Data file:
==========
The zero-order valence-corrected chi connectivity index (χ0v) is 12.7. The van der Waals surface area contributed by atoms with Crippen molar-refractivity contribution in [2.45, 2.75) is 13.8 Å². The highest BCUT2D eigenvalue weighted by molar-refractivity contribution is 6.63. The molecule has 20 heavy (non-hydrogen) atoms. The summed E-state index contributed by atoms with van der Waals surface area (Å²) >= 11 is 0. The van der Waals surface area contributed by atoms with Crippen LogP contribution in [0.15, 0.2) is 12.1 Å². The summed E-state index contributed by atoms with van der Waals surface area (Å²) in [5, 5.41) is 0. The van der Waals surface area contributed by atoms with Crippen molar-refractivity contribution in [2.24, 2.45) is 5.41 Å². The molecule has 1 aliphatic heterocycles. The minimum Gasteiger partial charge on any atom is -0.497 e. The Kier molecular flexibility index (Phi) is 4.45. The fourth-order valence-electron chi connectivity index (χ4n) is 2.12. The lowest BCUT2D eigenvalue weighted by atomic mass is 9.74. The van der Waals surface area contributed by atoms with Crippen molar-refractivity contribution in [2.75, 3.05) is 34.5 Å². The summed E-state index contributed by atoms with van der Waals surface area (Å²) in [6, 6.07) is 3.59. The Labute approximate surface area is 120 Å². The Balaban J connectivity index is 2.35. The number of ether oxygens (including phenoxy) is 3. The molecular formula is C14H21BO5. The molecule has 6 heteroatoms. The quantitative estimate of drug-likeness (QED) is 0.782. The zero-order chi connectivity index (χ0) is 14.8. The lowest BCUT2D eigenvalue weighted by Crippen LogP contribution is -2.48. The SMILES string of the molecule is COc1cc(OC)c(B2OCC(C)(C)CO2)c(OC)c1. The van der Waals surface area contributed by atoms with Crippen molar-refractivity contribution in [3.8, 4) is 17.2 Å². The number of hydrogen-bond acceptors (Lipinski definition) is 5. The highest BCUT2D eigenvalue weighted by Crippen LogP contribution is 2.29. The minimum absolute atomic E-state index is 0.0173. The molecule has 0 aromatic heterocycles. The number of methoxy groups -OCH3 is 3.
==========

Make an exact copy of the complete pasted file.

The zero-order valence-corrected chi connectivity index (χ0v) is 12.7. The van der Waals surface area contributed by atoms with Crippen molar-refractivity contribution in [2.45, 2.75) is 13.8 Å². The highest BCUT2D eigenvalue weighted by molar-refractivity contribution is 6.63. The molecule has 20 heavy (non-hydrogen) atoms. The summed E-state index contributed by atoms with van der Waals surface area (Å²) >= 11 is 0. The van der Waals surface area contributed by atoms with Crippen LogP contribution in [0.15, 0.2) is 12.1 Å². The summed E-state index contributed by atoms with van der Waals surface area (Å²) in [5, 5.41) is 0. The van der Waals surface area contributed by atoms with Crippen molar-refractivity contribution in [2.24, 2.45) is 5.41 Å². The molecule has 1 aliphatic heterocycles. The minimum Gasteiger partial charge on any atom is -0.497 e. The Kier molecular flexibility index (Phi) is 4.45. The fourth-order valence-electron chi connectivity index (χ4n) is 2.12. The lowest BCUT2D eigenvalue weighted by atomic mass is 9.74. The van der Waals surface area contributed by atoms with Crippen molar-refractivity contribution in [2.75, 3.05) is 34.5 Å². The summed E-state index contributed by atoms with van der Waals surface area (Å²) in [6, 6.07) is 3.59. The Labute approximate surface area is 120 Å². The Balaban J connectivity index is 2.35. The number of ether oxygens (including phenoxy) is 3. The molecular formula is C14H21BO5. The molecule has 6 heteroatoms. The quantitative estimate of drug-likeness (QED) is 0.782. The zero-order chi connectivity index (χ0) is 14.8. The lowest BCUT2D eigenvalue weighted by Crippen LogP contribution is -2.48. The SMILES string of the molecule is COc1cc(OC)c(B2OCC(C)(C)CO2)c(OC)c1. The van der Waals surface area contributed by atoms with Crippen molar-refractivity contribution in [3.8, 4) is 17.2 Å². The number of hydrogen-bond acceptors (Lipinski definition) is 5. The highest BCUT2D eigenvalue weighted by Crippen LogP contribution is 2.29. The minimum absolute atomic E-state index is 0.0173. The molecule has 0 aromatic heterocycles. The number of methoxy groups -OCH3 is 3.